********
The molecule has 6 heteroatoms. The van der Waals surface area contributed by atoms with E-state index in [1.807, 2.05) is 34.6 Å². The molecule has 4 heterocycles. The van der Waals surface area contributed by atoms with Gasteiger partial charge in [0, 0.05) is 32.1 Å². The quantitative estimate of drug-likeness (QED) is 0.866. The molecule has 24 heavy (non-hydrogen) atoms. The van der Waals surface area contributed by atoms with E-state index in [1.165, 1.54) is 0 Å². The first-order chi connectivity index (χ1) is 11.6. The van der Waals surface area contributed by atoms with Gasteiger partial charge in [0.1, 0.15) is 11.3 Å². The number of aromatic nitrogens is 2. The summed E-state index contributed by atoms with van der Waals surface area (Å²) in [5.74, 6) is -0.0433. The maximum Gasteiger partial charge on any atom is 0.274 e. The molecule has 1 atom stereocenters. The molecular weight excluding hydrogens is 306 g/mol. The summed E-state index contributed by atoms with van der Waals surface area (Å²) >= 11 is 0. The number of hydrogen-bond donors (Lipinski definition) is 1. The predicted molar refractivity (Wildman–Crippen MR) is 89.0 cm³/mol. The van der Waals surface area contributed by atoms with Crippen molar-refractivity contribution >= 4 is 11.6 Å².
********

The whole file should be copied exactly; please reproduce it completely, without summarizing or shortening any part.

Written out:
The molecule has 6 heteroatoms. The van der Waals surface area contributed by atoms with E-state index in [1.807, 2.05) is 34.6 Å². The molecule has 4 heterocycles. The van der Waals surface area contributed by atoms with Gasteiger partial charge in [0, 0.05) is 32.1 Å². The quantitative estimate of drug-likeness (QED) is 0.866. The molecule has 24 heavy (non-hydrogen) atoms. The van der Waals surface area contributed by atoms with E-state index in [1.165, 1.54) is 0 Å². The first-order chi connectivity index (χ1) is 11.6. The van der Waals surface area contributed by atoms with Gasteiger partial charge in [0.1, 0.15) is 11.3 Å². The number of aromatic nitrogens is 2. The summed E-state index contributed by atoms with van der Waals surface area (Å²) in [5.74, 6) is -0.0433. The maximum Gasteiger partial charge on any atom is 0.274 e. The molecule has 1 atom stereocenters. The molecular weight excluding hydrogens is 306 g/mol. The summed E-state index contributed by atoms with van der Waals surface area (Å²) >= 11 is 0. The number of hydrogen-bond donors (Lipinski definition) is 1. The predicted molar refractivity (Wildman–Crippen MR) is 89.0 cm³/mol. The van der Waals surface area contributed by atoms with Crippen molar-refractivity contribution >= 4 is 11.6 Å².